Thursday, September 25, 2008

Iuka Weekend Part 3

Saturday morning of our visit, Bren helped with a friend's bridal luncheon, so Sher and I went to the Apron Museum on Eastport Street. We met the owner who gave us a good background of how the museum came to be, some of which I don't recall, but basically, she didn't want to work in a law firm any more and decided to do something with all the wonderful things she had collected over the years. "One morning, I woke up," is how she put it. Her main collection is aprons. I had no idea they came in so many shapes, sizes, and intricately designed and sewn patterns - truly works of art! She allowed pictures inside her shop, which is one of four adjoining buildings on that street. In another building she later plans to open a small independent bookstore. She told us about the antique apron show later that day, which she'd be presenting, at the old Tishomingo County Courthouse. This now houses the county museum and historical and genealogical archives, and Sher and I did go. (No pictures allowed of those aprons.)

Sher (below, right) and Carolyn Childs, owner of the shop, with some of the aprons.

Carolyn had scores of aprons, many of which are antique, displayed on "clotheslines." Some were for sale, some not. She was very enthusiastic about her collection and showed us several books about apron collections. I had never thought about aprons being collectors' items, but they are unique and have been treasured by many folks through the years. At the museum later that day, we saw her collection on loan from a musuem in another state and she displayed and told about each one. We were able to touch and handle the aprons if we put on the white gloves she and her assistant furnished to the audience. The detailed handwork was amazing and some of the applique was not distinguishable from machine stitching unless you looked at the back of the piece.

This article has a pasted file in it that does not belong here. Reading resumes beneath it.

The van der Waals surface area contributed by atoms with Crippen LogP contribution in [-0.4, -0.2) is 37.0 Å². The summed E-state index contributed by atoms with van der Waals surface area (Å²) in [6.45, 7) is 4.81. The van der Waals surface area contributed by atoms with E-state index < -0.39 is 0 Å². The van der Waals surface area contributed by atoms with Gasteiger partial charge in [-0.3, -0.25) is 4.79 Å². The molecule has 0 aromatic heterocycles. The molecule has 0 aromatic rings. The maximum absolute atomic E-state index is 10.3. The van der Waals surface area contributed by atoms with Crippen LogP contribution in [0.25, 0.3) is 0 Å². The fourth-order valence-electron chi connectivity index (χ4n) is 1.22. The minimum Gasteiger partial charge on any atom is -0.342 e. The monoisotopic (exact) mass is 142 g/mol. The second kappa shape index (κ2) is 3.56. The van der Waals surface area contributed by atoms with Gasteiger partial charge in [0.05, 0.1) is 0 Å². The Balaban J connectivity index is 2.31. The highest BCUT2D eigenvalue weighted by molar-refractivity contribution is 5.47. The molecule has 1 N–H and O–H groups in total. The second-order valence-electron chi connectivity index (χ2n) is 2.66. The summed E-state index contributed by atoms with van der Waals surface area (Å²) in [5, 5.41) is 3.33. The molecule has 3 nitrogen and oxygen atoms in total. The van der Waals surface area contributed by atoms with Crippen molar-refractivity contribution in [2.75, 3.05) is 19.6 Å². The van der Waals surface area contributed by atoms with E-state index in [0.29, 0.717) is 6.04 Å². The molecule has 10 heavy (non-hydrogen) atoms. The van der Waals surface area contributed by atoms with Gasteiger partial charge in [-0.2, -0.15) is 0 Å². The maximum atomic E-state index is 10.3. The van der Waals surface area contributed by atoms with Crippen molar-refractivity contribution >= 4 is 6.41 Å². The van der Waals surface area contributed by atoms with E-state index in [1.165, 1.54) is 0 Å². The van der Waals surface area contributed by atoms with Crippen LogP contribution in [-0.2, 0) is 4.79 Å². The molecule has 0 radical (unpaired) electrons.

I liked this one because I remembered Daddy Nick had been in the Army Air Corps during the war.

It's sometimes as easy as clicking your red-jeweled shoes together!

A long row of aprons for sale.

Carolyn had several bird houses for sale, too, in different styles and colors.

I think these were pot holders, but each one was hand-sewn and appliqued.

Crocheted dish cloths or pot holders. The very smallest rosette ones have a particular name but I can't remember it. I have a few small antique ones like that I got from Aunt Clara and Arie's store many years ago. (They're round and shaped like flowers, even with green crocheted petals.)

Sher gave me an apron of Goobie's several years ago and I had it framed in a shadow-box and hung it beside the washer. I also have one of Mama Nick's that's been well-used (from when I did cook) and I've had it about as long as Paul and I have been married. I need to hand-wash, iron and display it. Either Mama Nick or Mother Ruth (her mother) made it. About twenty years ago for Christmas, I made Mama Nick an apron with rows of pleats around the bottom edge. She still wore it at Christmas time when she cooked breakfast, and David even wore it year before last when he and I made Christmas Breakfast.

Sher and I each bought about a yard of very soft vintage cream-colored cotton, muslin or linen, for $3 each. I have no idea what I'll do with it, but it had such a good texture.

To be continued...

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